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When polluted air mixes with rain, snow, and fog, acid precipitation forms. This acidity has caused people to worry about the environment; some reports show that acid rain has affected lakes, trees, and fish populations in the Northeastern United States and Canada. Another concern is its effect on historic buildings and monuments.

This booklet focuses on acid rain and its impact on our Nation's capital. Rain in Washington, D.C., has an average acidity of 4.2, about as acid as a carbonated drink and more than ten times as acid as clean, unpolluted rain. This booklet will define acid rain, explain what effects it has on marble and limestone buildings, and show, on a walking tour, some of the places in our Nation's capital where you can see the impact of acid precipitation.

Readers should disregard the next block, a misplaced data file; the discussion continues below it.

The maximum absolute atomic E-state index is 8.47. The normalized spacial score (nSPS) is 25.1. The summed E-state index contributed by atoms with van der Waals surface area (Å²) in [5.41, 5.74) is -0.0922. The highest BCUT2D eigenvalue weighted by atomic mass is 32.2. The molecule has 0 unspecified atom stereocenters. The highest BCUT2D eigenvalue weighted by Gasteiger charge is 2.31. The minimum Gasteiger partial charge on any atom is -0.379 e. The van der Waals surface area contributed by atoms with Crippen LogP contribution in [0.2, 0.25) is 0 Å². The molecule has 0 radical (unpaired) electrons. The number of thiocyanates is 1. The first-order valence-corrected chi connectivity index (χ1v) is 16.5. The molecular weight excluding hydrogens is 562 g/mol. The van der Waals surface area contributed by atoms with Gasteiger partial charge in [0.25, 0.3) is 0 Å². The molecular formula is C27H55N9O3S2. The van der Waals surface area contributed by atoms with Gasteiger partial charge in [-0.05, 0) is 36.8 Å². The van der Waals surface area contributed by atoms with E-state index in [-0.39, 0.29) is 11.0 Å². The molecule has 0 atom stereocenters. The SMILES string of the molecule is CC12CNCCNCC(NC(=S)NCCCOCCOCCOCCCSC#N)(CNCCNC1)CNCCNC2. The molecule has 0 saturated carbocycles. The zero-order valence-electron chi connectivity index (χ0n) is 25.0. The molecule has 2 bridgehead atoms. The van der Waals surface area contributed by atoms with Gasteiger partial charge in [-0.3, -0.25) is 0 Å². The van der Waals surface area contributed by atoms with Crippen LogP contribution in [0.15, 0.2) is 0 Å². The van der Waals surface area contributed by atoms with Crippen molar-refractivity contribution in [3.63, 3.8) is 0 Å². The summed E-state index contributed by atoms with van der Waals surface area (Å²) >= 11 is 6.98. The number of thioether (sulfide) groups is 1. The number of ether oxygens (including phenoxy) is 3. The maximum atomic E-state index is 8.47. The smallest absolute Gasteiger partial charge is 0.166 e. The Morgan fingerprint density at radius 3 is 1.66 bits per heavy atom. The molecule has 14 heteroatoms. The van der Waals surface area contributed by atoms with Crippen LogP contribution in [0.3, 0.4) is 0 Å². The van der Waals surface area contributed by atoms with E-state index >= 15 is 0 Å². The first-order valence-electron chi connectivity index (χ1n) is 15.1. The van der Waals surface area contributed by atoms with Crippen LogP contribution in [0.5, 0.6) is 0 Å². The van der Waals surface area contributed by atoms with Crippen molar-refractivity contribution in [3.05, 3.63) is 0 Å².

Measuring Acidity pH Scale

The pH scale:
pH = 7 is neutral, neither acid or alkaline;
smaller pH values are acid, larger pH values are alkaline.
A liquid with a pH of 3 is ten times as acid as one with a pH of 4.

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Maintained by John Watson
Last modified 07.21.97